Bearings for GCSE maths is only a small part of the course, but it is one of the areas we tutors are asked about most. Questions on bearings occur quite regularly in GCSE exams, but the topic is often only covered quickly at school. That’s why revising bearings is so important. There are a few key things to learn and once you know them you will be able to do any GCSE maths bearings questions. Carry on reading through this guide to find everything you need to know.

Bearings – the basics

Bearings provide a way of describing directions. We measure bearings in degrees.

How to measure a bearing

There are three crucial things to remember when measuring a bearing: 

  1. Measure from the north line
  2. Measure clockwise
  3. Bearings have three figures (e.g. the bearing for north east is 045°)


Bearings for GCSE Maths
Compass with three figure bearings
NE bearing
042 degree bearing

Above you can see an example of a bearing measured at 042 degrees and below (in blue) you can see an example of a bearing measured at 330 degrees. All you need to do is use your protractor to measure the angle clockwise from the north line. Then simply write this as a three figure bearing.

NW bearing
330 degree bearing

Using angle rules to calculate a bearing

As you’ve seen, measuring bearings is relatively straight forward. You will also be asked more difficult bearings questions in GCSE maths. In these questions you will need to use all of the angle facts and geometry you have learned. For example you might need to use parallel line rules, angles on a straight line or angles around a point to calculate bearings, rather than using a protractor to measure a bearing. Take a look at our guide on angle facts if you need to revise these rules. Then check out the example below to see how this works with bearings.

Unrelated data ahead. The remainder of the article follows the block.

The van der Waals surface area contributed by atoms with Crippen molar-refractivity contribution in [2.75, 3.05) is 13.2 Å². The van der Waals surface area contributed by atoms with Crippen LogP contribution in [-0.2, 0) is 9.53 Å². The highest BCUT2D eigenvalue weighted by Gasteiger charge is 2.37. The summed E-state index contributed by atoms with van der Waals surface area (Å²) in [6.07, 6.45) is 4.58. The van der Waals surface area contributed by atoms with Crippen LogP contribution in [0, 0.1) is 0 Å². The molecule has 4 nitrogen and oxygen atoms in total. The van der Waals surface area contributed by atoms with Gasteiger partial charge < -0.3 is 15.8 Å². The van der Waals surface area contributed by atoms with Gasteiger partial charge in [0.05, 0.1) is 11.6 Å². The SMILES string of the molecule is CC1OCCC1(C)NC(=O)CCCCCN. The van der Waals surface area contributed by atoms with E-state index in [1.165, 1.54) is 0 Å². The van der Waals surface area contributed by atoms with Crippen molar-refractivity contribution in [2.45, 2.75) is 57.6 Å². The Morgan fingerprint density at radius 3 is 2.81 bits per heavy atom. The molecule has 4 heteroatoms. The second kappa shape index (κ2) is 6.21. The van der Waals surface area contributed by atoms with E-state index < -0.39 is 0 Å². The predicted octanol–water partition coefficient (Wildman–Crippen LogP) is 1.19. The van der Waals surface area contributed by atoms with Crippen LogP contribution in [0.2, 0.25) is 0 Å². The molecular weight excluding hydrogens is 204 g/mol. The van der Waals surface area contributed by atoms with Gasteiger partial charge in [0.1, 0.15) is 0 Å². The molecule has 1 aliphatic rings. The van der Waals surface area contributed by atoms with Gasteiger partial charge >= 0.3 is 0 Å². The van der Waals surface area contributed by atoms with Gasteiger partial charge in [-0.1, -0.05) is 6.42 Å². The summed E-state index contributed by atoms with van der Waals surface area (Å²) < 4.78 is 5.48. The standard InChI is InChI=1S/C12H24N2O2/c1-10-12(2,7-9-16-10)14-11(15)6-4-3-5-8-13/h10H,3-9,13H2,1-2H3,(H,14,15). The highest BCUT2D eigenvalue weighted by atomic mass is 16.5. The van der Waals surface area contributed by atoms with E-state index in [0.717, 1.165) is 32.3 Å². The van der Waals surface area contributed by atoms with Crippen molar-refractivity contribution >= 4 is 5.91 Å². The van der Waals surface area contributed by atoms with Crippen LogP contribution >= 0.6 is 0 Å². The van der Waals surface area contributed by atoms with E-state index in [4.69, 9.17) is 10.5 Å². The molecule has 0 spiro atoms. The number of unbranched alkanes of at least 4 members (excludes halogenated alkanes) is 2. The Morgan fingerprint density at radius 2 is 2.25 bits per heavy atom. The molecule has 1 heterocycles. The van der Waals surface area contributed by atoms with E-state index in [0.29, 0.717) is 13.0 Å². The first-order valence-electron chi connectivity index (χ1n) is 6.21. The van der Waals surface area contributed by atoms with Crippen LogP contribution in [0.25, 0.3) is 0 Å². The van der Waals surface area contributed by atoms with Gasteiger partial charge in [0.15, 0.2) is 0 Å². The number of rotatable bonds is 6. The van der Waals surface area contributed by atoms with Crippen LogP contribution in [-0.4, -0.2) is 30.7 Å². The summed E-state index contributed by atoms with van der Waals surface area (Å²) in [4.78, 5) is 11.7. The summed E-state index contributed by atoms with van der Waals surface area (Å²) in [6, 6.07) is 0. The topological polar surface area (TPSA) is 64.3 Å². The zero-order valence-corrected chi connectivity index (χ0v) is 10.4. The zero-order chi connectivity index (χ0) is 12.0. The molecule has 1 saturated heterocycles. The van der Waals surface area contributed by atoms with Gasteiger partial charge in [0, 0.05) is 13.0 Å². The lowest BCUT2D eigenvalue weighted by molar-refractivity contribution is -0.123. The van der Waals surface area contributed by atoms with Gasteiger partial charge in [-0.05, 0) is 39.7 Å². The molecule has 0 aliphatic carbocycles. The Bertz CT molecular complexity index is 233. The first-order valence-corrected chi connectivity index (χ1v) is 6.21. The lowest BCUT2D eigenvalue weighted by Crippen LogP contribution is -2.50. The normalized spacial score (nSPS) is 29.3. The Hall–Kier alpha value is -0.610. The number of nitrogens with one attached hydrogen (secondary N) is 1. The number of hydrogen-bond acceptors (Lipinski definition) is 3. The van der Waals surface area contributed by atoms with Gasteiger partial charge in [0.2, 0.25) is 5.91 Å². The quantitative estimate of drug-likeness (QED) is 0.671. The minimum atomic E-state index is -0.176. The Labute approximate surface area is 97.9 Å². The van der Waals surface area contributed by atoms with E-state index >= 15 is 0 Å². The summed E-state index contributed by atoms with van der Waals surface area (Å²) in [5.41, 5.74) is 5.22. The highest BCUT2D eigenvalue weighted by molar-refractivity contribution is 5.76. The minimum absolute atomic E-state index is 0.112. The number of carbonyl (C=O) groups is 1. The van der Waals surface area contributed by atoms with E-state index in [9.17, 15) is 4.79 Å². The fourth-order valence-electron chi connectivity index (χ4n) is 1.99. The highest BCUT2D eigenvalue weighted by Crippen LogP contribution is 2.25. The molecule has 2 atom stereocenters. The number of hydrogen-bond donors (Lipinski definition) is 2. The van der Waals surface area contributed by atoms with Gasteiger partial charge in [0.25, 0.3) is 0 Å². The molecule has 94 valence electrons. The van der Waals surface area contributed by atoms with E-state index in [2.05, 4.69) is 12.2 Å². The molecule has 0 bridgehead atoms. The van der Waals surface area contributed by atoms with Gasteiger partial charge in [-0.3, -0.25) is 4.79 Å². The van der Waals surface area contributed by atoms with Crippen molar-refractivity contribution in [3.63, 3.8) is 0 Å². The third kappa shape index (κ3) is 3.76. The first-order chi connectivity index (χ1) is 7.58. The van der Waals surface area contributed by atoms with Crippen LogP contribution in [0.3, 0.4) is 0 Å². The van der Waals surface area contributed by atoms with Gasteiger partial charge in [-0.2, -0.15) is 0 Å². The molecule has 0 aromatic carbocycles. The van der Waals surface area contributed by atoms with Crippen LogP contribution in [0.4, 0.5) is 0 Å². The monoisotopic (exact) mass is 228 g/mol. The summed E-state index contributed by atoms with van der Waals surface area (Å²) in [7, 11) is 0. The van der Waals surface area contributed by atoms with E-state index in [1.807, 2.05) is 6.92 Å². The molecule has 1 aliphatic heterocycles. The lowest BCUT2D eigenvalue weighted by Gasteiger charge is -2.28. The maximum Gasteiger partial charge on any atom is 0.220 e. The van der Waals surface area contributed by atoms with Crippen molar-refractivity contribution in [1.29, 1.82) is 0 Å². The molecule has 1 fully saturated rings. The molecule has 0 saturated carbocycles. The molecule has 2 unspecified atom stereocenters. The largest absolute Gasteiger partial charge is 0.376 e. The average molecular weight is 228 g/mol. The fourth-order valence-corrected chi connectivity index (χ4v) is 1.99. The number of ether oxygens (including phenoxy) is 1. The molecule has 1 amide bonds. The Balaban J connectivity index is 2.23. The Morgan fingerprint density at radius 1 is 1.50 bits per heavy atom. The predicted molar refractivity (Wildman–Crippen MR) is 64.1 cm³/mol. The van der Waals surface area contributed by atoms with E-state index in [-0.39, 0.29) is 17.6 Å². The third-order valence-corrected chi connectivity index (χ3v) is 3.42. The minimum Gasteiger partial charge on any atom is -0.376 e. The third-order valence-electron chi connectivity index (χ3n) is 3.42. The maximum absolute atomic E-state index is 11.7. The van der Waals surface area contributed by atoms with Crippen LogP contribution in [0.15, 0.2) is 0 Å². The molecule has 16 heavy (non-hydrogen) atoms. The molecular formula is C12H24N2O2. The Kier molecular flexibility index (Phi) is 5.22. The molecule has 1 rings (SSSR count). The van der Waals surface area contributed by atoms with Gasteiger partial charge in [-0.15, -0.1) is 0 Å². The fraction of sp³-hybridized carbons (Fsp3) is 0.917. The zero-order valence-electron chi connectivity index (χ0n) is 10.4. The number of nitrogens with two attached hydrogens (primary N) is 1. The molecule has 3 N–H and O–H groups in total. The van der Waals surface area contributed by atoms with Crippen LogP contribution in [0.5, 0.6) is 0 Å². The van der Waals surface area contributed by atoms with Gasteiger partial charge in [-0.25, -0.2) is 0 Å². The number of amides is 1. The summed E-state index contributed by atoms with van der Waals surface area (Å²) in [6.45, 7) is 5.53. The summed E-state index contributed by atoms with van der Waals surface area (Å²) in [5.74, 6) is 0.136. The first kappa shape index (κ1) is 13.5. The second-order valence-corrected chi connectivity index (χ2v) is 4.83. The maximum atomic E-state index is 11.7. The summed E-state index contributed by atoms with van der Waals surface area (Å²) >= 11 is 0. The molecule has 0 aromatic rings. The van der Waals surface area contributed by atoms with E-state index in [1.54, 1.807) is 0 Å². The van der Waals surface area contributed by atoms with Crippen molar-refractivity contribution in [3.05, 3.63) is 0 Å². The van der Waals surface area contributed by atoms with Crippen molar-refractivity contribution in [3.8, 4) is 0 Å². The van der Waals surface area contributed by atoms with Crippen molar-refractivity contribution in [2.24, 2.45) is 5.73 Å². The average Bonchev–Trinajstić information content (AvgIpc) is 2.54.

Calculate the bearing of A from B shown on the diagram below.

Bearings GCSE Maths

Start by drawing on the angle you need to find for the bearing of A from B, as shown in blue below.

Bearing shown

Now think about which angle rules you can use to help calculate the bearing you need. Given that the north lines are obviously parallel to one another, you can consider all of your parallel line angle rules. Here you can see that the angle marked in green below is co-interior with the 50 degree angle at point A. That means the angle marked in green adds with 50 degrees to make 180 degrees, so the green angle below must be 130 degrees.

Finding a bearing

That leaves a simple sum to find the bearing (marked in blue on the diagram above) we need. Angles about a point add up to 360 degrees, so we simply do 360 – 130 = 230 degrees. There you have it – a nicely calculated bearing.

It can seem like there’s a lot to remember with bearings, but you just need to know how to measure a bearing with a protractor and how to use your angle rules to calculate bearings where needed. You can find our guide to the main angle rules here to help your revision even further.

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